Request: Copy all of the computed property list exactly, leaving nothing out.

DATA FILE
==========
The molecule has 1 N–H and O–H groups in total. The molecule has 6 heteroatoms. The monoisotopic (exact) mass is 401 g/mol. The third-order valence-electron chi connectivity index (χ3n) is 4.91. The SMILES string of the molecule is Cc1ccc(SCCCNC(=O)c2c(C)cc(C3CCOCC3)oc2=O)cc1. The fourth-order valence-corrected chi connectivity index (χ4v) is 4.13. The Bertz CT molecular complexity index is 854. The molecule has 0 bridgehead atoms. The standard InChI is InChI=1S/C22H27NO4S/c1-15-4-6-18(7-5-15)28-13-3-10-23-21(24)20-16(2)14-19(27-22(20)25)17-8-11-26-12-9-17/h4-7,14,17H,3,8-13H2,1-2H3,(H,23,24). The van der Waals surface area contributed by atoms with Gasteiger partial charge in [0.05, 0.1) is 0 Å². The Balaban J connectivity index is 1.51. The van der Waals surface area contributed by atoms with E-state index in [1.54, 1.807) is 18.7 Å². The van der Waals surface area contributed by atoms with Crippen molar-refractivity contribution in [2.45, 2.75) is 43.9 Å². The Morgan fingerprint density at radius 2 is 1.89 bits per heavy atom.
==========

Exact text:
The molecule has 1 N–H and O–H groups in total. The molecule has 6 heteroatoms. The monoisotopic (exact) mass is 401 g/mol. The third-order valence-electron chi connectivity index (χ3n) is 4.91. The SMILES string of the molecule is Cc1ccc(SCCCNC(=O)c2c(C)cc(C3CCOCC3)oc2=O)cc1. The fourth-order valence-corrected chi connectivity index (χ4v) is 4.13. The Bertz CT molecular complexity index is 854. The molecule has 0 bridgehead atoms. The standard InChI is InChI=1S/C22H27NO4S/c1-15-4-6-18(7-5-15)28-13-3-10-23-21(24)20-16(2)14-19(27-22(20)25)17-8-11-26-12-9-17/h4-7,14,17H,3,8-13H2,1-2H3,(H,23,24). The van der Waals surface area contributed by atoms with Gasteiger partial charge in [0.05, 0.1) is 0 Å². The Balaban J connectivity index is 1.51. The van der Waals surface area contributed by atoms with E-state index in [1.54, 1.807) is 18.7 Å². The van der Waals surface area contributed by atoms with Crippen molar-refractivity contribution in [2.45, 2.75) is 43.9 Å². The Morgan fingerprint density at radius 2 is 1.89 bits per heavy atom.